We rolled over and fell to sleep.

This conversation actually took place in Glidden, Iowa, when Carol and I stayed at her mom’s five-acre farm. Fern was seventy-eight years old at the time, but don’t go thinking her age caused her to be a weak link in the local farming scene. Nothing could have been further from the truth. If anything, she still resembled a pioneer woman ready to hitch up a Conestoga wagon with a pair of oxen and head over the Rockies to Oregon.

Everything had been great between Fern and me up until that week. Her humor and intelligence made her a joy to be around, but all of the warm fuzzies ended when sweet corn season arrived.

 

Now, let me set the stage, okay?

The late July temperatures hovered near one hundred degrees with the humidity approaching tropical rainforest levels. No air conditioning. Ten zillion, pesty, ornery farm flies, and two acres of sweet corn. Carol worked for a company in Carroll, Iowa, and I had just finished detasseling for a hybrid seed corn company.

“Larry, would you like to help harvest some sweet corn?” asked Fern one morning.

“Sure, of course,” I said, not foreseeing any problems.

The next four days were an absolute “hell on earth” for me. The heat, humidity, and flies took their toll, but what pushed me over the edge were Fern’s drill sergeant’s tactics.

“Do this. Don’t do that. Be careful. Watch out. Grab this. Let go. It’s not that hot outside. Can’t you go a little faster? What’s wrong with you?”

She counted the number of pints of corn already done on the fourth day.

“We’ve already done one hundred and twenty pints so far, which is a record for me, but I know we can do at least two hundred pints, maybe even more.”

Her eyes gleamed with the possibilities of being listed in the Guinness World Records and the Prairie Farmer. That night I spouted off to Carol about offing her mom.

The next morning I crept out of bed at an early hour and tiptoed down to the family room. There I dropped to my knees on the carpet.

“Lord, what’s my problem? Why do I want to shoot a sweet, seventy-eight year old lady?” I prayed.

The Lord spoke to my heart after a long while: “You’ve given up on senior citizens. You think they just want to collect their social security checks and sit on porches, taking it easy until they die. You don’t believe I will use them in a move of My Spirit in America.” Then, He added, “I haven’t given up on them and neither should you. Repent of your attitudes.”

I repented before the Lord that morning.

Fern Fielder, a great mother-in-law (1920 to 2008).

(Excerpt from The Hunt for Larry Who by Larry Nevenhoven, © 2014, Amazon eBook)

The above event took place in July of 1997.

My prayer today:

Lord, breathe Your Spirit upon the senior citizens of America to bring them back to life so that they stand on their feet and become an exceedingly great army for Your glory. (Based on Ezekiel 37:10)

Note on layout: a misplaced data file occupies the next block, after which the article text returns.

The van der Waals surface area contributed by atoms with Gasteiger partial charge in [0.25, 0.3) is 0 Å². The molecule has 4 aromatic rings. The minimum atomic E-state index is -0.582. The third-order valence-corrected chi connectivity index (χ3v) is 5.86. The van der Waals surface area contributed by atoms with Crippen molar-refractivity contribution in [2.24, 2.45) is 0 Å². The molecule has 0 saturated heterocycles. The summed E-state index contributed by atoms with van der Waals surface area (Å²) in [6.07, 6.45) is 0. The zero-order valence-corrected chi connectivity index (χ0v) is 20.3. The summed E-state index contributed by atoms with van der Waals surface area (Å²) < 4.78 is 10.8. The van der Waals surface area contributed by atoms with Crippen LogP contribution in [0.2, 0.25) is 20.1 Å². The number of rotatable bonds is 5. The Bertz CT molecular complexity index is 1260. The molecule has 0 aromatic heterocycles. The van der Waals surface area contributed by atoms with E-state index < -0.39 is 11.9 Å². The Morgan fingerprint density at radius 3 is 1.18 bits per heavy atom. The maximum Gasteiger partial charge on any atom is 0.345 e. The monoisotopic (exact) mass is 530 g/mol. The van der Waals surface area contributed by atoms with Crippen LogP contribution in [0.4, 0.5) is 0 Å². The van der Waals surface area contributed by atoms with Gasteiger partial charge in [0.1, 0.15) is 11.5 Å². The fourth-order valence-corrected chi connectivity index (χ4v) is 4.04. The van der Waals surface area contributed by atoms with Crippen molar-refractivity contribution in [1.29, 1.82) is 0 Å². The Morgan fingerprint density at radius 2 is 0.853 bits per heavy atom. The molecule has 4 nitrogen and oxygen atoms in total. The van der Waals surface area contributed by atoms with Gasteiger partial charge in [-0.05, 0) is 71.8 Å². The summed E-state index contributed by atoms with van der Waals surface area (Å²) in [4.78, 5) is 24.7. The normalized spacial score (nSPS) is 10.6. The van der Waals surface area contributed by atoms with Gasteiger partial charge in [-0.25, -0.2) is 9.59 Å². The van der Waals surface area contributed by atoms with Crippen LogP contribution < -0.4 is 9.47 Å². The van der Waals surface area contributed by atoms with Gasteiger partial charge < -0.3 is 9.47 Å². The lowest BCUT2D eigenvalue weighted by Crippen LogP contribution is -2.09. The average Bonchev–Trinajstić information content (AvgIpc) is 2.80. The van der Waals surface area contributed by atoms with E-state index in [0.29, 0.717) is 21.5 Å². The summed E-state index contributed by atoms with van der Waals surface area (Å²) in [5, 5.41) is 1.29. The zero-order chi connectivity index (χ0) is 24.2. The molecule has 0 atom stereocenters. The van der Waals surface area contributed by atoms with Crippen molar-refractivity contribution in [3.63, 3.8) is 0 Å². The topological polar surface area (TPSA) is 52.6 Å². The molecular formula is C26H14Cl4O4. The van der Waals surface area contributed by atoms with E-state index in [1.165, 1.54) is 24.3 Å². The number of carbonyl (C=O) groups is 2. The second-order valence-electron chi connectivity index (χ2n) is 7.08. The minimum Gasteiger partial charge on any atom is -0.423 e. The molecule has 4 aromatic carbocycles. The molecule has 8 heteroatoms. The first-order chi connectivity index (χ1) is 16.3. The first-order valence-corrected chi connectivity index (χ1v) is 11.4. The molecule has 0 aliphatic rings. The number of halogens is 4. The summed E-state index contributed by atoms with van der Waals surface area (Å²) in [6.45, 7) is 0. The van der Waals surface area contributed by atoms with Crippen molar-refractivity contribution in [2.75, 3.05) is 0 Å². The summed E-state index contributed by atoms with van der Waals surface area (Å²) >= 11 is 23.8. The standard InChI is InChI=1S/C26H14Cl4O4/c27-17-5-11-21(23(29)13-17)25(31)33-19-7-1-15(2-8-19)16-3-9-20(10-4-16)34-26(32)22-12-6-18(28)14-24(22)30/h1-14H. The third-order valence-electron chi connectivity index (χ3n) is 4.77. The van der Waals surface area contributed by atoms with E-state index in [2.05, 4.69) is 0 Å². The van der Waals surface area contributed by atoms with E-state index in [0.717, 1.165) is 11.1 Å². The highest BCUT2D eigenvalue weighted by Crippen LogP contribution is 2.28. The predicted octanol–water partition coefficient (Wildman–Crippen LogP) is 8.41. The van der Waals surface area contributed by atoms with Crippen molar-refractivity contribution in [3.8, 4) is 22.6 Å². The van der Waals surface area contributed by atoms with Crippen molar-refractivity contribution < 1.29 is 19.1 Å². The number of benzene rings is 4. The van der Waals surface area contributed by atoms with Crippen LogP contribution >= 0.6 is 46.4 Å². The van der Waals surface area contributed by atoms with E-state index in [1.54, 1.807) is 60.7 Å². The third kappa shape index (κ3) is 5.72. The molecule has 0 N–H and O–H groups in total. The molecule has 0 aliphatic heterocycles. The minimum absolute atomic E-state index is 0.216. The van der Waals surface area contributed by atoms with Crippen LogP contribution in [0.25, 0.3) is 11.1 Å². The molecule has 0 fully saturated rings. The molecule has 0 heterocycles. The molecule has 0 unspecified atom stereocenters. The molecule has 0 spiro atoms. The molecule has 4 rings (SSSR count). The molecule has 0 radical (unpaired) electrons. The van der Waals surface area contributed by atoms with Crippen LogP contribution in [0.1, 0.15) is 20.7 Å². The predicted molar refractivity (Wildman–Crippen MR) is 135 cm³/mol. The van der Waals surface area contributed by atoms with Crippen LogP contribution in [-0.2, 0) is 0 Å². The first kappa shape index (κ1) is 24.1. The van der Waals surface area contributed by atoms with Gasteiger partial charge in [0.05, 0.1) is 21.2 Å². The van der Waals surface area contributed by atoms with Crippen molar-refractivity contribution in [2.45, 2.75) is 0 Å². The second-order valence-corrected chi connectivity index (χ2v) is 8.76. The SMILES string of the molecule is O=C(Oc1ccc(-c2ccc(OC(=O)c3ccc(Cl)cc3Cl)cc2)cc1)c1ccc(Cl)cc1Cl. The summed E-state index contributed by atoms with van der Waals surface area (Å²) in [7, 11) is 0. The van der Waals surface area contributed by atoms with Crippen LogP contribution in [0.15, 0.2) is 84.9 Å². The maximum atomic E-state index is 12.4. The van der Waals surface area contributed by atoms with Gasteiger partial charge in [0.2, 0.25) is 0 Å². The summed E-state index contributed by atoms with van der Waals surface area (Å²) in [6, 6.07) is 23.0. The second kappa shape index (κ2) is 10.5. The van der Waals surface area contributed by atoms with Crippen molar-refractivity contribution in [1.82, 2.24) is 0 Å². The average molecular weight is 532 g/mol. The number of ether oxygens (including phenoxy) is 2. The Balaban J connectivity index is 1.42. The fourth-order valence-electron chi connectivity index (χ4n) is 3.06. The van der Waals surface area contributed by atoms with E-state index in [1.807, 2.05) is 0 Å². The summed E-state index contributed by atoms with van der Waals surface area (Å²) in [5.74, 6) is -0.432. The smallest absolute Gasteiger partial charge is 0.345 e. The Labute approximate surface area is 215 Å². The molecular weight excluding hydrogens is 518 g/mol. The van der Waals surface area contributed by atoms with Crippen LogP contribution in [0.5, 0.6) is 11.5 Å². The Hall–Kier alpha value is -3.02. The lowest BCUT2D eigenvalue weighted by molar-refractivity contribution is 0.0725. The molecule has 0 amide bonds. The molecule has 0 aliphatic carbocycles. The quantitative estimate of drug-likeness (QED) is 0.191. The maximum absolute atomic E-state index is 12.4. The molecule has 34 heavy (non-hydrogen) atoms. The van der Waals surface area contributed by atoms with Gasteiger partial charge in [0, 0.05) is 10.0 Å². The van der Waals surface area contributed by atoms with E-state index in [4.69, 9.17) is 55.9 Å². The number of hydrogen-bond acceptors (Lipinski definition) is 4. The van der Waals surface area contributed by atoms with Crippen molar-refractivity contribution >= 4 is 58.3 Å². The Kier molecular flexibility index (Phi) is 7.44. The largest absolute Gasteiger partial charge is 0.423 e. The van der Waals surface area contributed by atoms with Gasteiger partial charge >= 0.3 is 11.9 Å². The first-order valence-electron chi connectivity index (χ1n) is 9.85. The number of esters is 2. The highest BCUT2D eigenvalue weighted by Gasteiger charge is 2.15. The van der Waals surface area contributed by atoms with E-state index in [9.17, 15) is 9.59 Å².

Join with me on Tuesdays to pray and fast for senior citizens in America to undergo a Holy Spirit revival.

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Geezer Up (Part 15-b)

Jane

Two hours later, I sat in the lobby of Effingham and Effingham between J. C. and Shira. A thin middle-aged secretary with auburn hair typed on a computer keyboard at the receptionist desk in front of us. Off to our left, two suit-clad men sat huddled over their iPads.

“Jane Matthews, Mr. Effingham is ready for you now,” said the receptionist, looking over the top of her reading glasses and pointing to the right. “Go down that hallway and take the first left. His office is the last one with his name on the door. Just knock on the door.”

The three of us stood up and walked past her desk down a cherry paneled hallway. After we turned the corner, Effingham’s office was straight ahead.

“Jane, how are you feeling?” asked Shira.

“Scared to death and like throwing up.

J. C. patted me on the back. “You must be ready for the big game then?”

“How can you say that?”

“Bill Russell, Hall of Fame Boston Celtic basketball center, vomited before every big game he ever played in. His coach thought it was the team’s good luck charm and would not let the team run onto the court until Bill vomited.”

“Thanks for encouraging me…I guess.”

J. C. tapped on the tall six-panel door. A deep voice directed us to enter. J. C. then opened the door and ushered us into an office that in my wildest dreams I could never have imagined ever existed. It was a basketball court with a large walnut executive desk in the right corner. A round table with four chairs sat on one side of the desk and a leather sofa sat on the other. Prints and photos of the Golden State Warriors’ stars hung on the walls.

A tall man wearing a blue Warrior’s basketball warm up suit stood up and pointed toward the round table. He appeared to be in his middle forties, but it was hard to judge his age because of his fit shape and dark hair.

“Hi J. C. and Shira. This must be Jane Matthews, right?” he said, holding his huge hand out to me.